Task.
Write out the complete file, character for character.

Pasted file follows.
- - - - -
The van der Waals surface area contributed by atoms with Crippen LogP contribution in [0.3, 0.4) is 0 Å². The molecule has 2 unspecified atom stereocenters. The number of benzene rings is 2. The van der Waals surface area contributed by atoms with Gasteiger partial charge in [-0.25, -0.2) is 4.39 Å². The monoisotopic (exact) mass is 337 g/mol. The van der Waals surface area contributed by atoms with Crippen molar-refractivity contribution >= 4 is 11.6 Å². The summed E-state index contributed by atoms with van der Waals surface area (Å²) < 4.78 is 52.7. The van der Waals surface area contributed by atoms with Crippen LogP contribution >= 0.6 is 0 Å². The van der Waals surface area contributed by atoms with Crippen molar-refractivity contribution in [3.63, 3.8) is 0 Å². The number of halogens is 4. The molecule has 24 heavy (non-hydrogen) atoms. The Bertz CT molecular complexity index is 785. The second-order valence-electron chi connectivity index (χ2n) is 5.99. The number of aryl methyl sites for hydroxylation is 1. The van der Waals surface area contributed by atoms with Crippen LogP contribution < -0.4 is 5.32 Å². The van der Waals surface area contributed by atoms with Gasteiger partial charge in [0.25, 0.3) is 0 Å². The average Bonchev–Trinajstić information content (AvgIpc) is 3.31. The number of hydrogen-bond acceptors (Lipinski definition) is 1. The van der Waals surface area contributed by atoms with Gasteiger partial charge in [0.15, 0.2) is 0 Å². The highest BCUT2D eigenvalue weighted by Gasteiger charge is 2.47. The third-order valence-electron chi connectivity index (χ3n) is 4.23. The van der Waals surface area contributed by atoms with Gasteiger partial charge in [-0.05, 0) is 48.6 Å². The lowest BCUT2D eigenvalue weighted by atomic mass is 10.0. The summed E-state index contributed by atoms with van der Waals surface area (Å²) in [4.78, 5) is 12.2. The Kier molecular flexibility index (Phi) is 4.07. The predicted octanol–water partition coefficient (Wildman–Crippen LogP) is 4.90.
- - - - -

The van der Waals surface area contributed by atoms with Crippen LogP contribution in [0.3, 0.4) is 0 Å². The molecule has 2 unspecified atom stereocenters. The number of benzene rings is 2. The van der Waals surface area contributed by atoms with Gasteiger partial charge in [-0.25, -0.2) is 4.39 Å². The monoisotopic (exact) mass is 337 g/mol. The van der Waals surface area contributed by atoms with Crippen molar-refractivity contribution >= 4 is 11.6 Å². The summed E-state index contributed by atoms with van der Waals surface area (Å²) < 4.78 is 52.7. The van der Waals surface area contributed by atoms with Crippen LogP contribution >= 0.6 is 0 Å². The van der Waals surface area contributed by atoms with Crippen molar-refractivity contribution in [3.63, 3.8) is 0 Å². The number of halogens is 4. The molecule has 24 heavy (non-hydrogen) atoms. The Bertz CT molecular complexity index is 785. The second-order valence-electron chi connectivity index (χ2n) is 5.99. The number of aryl methyl sites for hydroxylation is 1. The van der Waals surface area contributed by atoms with Crippen LogP contribution < -0.4 is 5.32 Å². The van der Waals surface area contributed by atoms with Gasteiger partial charge in [0.25, 0.3) is 0 Å². The average Bonchev–Trinajstić information content (AvgIpc) is 3.31. The number of hydrogen-bond acceptors (Lipinski definition) is 1. The van der Waals surface area contributed by atoms with Gasteiger partial charge in [0.15, 0.2) is 0 Å². The highest BCUT2D eigenvalue weighted by Gasteiger charge is 2.47. The third-order valence-electron chi connectivity index (χ3n) is 4.23. The van der Waals surface area contributed by atoms with Gasteiger partial charge in [-0.05, 0) is 48.6 Å². The lowest BCUT2D eigenvalue weighted by atomic mass is 10.0. The summed E-state index contributed by atoms with van der Waals surface area (Å²) in [4.78, 5) is 12.2. The Kier molecular flexibility index (Phi) is 4.07. The predicted octanol–water partition coefficient (Wildman–Crippen LogP) is 4.90.